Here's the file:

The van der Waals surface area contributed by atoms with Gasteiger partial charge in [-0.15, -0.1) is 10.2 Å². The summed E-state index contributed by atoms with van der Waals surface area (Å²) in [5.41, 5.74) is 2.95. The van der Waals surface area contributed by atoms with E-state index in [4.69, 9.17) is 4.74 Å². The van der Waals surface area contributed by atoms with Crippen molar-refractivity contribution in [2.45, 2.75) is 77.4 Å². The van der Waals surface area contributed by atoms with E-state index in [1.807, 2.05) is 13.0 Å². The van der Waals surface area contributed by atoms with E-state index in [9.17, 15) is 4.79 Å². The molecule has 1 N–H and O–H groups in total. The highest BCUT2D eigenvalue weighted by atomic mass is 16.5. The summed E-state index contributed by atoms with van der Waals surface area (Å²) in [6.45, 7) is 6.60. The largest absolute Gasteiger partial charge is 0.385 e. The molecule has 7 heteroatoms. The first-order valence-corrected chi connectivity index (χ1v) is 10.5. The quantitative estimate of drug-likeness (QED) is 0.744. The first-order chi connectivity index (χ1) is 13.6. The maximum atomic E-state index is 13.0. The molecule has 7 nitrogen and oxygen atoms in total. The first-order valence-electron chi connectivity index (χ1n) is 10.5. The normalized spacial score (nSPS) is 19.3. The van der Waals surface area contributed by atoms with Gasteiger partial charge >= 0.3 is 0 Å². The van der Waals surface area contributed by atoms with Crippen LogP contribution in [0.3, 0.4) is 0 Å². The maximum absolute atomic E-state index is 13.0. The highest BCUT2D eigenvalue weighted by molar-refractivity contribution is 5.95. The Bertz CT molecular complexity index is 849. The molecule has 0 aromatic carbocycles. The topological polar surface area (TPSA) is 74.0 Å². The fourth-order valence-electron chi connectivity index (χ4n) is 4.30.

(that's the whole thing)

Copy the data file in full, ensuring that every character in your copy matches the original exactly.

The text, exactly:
The van der Waals surface area contributed by atoms with Gasteiger partial charge in [-0.15, -0.1) is 10.2 Å². The summed E-state index contributed by atoms with van der Waals surface area (Å²) in [5.41, 5.74) is 2.95. The van der Waals surface area contributed by atoms with E-state index in [4.69, 9.17) is 4.74 Å². The van der Waals surface area contributed by atoms with Crippen molar-refractivity contribution in [2.45, 2.75) is 77.4 Å². The van der Waals surface area contributed by atoms with E-state index in [1.807, 2.05) is 13.0 Å². The van der Waals surface area contributed by atoms with E-state index in [9.17, 15) is 4.79 Å². The molecule has 1 N–H and O–H groups in total. The highest BCUT2D eigenvalue weighted by atomic mass is 16.5. The summed E-state index contributed by atoms with van der Waals surface area (Å²) in [6.45, 7) is 6.60. The largest absolute Gasteiger partial charge is 0.385 e. The molecule has 7 heteroatoms. The first-order valence-corrected chi connectivity index (χ1v) is 10.5. The quantitative estimate of drug-likeness (QED) is 0.744. The first-order chi connectivity index (χ1) is 13.6. The maximum atomic E-state index is 13.0. The molecule has 7 nitrogen and oxygen atoms in total. The first-order valence-electron chi connectivity index (χ1n) is 10.5. The normalized spacial score (nSPS) is 19.3. The van der Waals surface area contributed by atoms with Gasteiger partial charge >= 0.3 is 0 Å². The van der Waals surface area contributed by atoms with Crippen LogP contribution in [0.3, 0.4) is 0 Å². The maximum absolute atomic E-state index is 13.0. The highest BCUT2D eigenvalue weighted by molar-refractivity contribution is 5.95. The Bertz CT molecular complexity index is 849. The molecule has 0 aromatic carbocycles. The topological polar surface area (TPSA) is 74.0 Å². The fourth-order valence-electron chi connectivity index (χ4n) is 4.30.